|This term is not recommended. The term “tube” is preferred.
|A tube having certain standardized length and combinations of outside diameter and wall thickness thinner than that of “Rigid Conduit,” commonly designated by nominal electrical trade sizes, for use with compression-type fittings as a protection for elect
|A tubular product suitable for use as an electric conductor.
|(l) For rolled products, a winding departure from flatness. (2) For extrusions, a winding departure from straightness.
|A sharp color demarcation in the appearance of the metal due to a difference in the work roll coating.
|Ultimate Tensile Strength
|See “Tensile Strength.”
|A small protrusion on a forging resulting from the entrance of metal into a die vent hole.
|see “Corrosion, Water Stain.”
|See “Buckle, Edge.”
|(l) A single thickness offoil as it leaves the rolling mill. (2) A connecting element between ribs, flanges, or bosses on shapes and forgings.
|See “Seam, Extrusion.”
|The junction line of metal that has passed through a die forming a hollow profile (shape), separated and not completely rejoined. Flare testing is a method of evaluating weld integrity.
|Joining two or more pieces of aluminum by applying heat or pressure, or both, with or without filler metal to produce a localized union through fusion or recrystallization across the interface. (In cold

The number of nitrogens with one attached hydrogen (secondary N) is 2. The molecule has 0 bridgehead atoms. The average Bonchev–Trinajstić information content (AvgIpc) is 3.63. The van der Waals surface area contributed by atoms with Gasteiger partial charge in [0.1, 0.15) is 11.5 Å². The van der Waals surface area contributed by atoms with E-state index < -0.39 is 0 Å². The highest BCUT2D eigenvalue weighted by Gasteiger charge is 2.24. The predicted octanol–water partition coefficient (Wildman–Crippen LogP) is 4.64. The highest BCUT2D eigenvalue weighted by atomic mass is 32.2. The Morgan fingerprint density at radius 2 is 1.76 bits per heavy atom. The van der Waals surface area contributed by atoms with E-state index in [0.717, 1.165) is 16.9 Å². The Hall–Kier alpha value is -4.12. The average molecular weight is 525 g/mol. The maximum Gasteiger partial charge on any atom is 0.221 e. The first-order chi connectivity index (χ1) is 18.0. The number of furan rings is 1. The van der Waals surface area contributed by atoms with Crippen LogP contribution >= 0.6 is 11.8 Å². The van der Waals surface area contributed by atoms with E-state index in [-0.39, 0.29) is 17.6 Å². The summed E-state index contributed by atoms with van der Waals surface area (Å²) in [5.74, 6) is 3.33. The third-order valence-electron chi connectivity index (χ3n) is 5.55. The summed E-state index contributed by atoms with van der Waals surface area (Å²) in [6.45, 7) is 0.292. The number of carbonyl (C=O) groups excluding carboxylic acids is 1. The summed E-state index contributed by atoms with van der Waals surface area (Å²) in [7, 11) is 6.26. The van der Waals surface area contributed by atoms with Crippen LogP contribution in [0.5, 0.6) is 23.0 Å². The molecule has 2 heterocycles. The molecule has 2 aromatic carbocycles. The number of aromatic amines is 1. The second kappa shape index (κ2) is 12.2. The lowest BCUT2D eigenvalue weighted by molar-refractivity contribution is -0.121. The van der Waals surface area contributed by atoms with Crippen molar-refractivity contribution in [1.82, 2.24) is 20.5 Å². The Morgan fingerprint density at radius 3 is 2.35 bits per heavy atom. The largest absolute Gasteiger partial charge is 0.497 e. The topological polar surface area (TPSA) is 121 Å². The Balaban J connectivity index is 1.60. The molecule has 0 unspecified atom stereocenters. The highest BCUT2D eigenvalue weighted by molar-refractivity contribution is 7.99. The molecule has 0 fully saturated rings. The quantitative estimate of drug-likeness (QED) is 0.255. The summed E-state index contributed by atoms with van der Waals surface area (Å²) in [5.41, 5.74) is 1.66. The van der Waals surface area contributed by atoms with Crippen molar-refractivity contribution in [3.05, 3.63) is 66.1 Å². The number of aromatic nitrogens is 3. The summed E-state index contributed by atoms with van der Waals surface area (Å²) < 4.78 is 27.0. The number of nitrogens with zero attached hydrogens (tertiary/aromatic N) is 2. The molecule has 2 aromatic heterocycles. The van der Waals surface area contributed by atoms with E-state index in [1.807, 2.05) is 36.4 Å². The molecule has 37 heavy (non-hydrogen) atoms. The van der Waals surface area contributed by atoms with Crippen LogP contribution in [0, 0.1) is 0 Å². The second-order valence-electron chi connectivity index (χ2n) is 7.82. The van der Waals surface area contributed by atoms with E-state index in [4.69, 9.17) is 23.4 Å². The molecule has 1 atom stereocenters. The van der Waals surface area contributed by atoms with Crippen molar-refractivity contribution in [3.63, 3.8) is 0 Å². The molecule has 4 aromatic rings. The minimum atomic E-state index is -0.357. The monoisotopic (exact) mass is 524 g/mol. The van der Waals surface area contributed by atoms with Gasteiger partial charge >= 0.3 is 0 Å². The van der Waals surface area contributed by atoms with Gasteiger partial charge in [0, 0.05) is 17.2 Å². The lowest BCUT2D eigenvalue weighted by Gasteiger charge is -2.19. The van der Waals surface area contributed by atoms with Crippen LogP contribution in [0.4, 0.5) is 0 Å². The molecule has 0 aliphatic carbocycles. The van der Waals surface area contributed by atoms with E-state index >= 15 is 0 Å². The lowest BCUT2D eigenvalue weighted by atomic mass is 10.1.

|A rolled, extruded, or cast round filler metal for use in joining by welding.
|Wire for use as filler metal in joining by welding.
|The degree to which a metal surface may be wet to determine the absence of or the amount of residual rolling or added lubricants or deposits on the surface.
|See “Mark, Whip.”
|See “Hair, Sliner.”
|A solid wrought product that is long in relation to its cross section, which is square or rectangular with sharp or rounded corners or edges, or is round, hexagonal, or octagonal, and whose diameter or greatest perpendicular distance between parallel face
|A composite wire product comprised of an aluminum-alloy wire having on its surface a metallurgically bonded aluminum or aluminum-alloy coating that is anodic to the alloy to which it is bonded, thus electrolytically protecting the core alloy against corro
|Wire of quality suitable for use in the manufacture of cold-headed products such as rivets and bolts.
|Wire brought to final dimensions by drawing through a die.
|Wire produced by hot extruding.
|wire having two parallel flat surfaces and rounded edges produced by roll-flattening round wire.
|Wire, Flattened and Slit
|Flattened wire that has been slit to obtain square edges.
|see “Wire, Cold-Heading.”
|The relative ease with which various alloys may be formed by rolling, extruding, forging, etc.
|A condition in a coil due to insufficient tension which creates a small void between adjacent wraps.
|A product that has been subjected to mechanical working by such processes as rolling, extruding, forging, etc.